In this timely book, The Verdict: Decoding India’s Elections, India’s original, most popular, and respected pollsters, Prannoy Roy and Dorab R Sopariwala unpack their story of elections in the world’s largest democracy. Spiced with anecdotes from the field and bits of dry humour, this deftly crafted, superbly researched volume presents ‘the characteristics, the experience, and the lessons learned from watching and studying Indian elections over the last seven decades.’
The story is presented in four parts. The first part examines what they call the turning points in India’s elections. Here they focus on issues around three dimensions, anti-incumbency, the woman voter and the signs of greater or deepening democracy. They divide Independent India’s tryst with elections into three phases, which include, the pro-incumbency era (1952-77), the anti-incumbency era (1977-2002) and the fifty-fifty era (2002-19). This threefold demarcation revolving around governmental turnover forms the backbone of their analytical framework. They do not make the mistake of focussing only on the Lok Sabha elections but simultaneously examine Vidhan Sabha elections as well. This is important because States and their politics are often ignored in the routine imagination of Indian politics. At the same time, they also categorize States into three groups, including big, medium, and small-sized based on their representation in the Lok Sabha.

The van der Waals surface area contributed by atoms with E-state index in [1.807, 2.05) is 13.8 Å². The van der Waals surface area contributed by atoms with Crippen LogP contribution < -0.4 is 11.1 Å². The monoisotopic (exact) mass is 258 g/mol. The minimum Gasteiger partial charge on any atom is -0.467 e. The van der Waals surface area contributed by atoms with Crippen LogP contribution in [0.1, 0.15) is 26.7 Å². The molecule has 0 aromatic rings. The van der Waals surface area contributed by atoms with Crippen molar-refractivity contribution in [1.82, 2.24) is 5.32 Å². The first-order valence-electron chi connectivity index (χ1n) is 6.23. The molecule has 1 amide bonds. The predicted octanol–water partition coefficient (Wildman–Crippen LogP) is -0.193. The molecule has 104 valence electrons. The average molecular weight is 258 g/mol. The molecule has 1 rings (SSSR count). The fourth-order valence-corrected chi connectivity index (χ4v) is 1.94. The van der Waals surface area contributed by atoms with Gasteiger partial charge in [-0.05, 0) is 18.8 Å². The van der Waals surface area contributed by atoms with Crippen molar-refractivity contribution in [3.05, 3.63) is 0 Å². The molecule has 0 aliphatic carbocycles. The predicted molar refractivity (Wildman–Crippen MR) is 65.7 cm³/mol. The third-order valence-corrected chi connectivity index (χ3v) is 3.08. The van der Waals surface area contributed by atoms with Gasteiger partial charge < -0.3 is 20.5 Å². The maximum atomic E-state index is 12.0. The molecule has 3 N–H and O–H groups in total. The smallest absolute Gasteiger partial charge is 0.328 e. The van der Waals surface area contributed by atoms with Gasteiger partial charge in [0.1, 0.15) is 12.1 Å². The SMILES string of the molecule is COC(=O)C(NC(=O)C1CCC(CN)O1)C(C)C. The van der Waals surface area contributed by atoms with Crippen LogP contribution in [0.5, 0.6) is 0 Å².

Using a typology of governmental turnover as a marker is an original idea and makes sense from their perspective of understanding the ‘behaviour, motivation and mindset’ of voters as well as mapping the changing relationship between the voter and the politician.The dominant markers in the study of Indian politics currently revolve around party-system change and transformation. It will be interesting to see how governmental turnover helps us understand other dimensions of politics in India.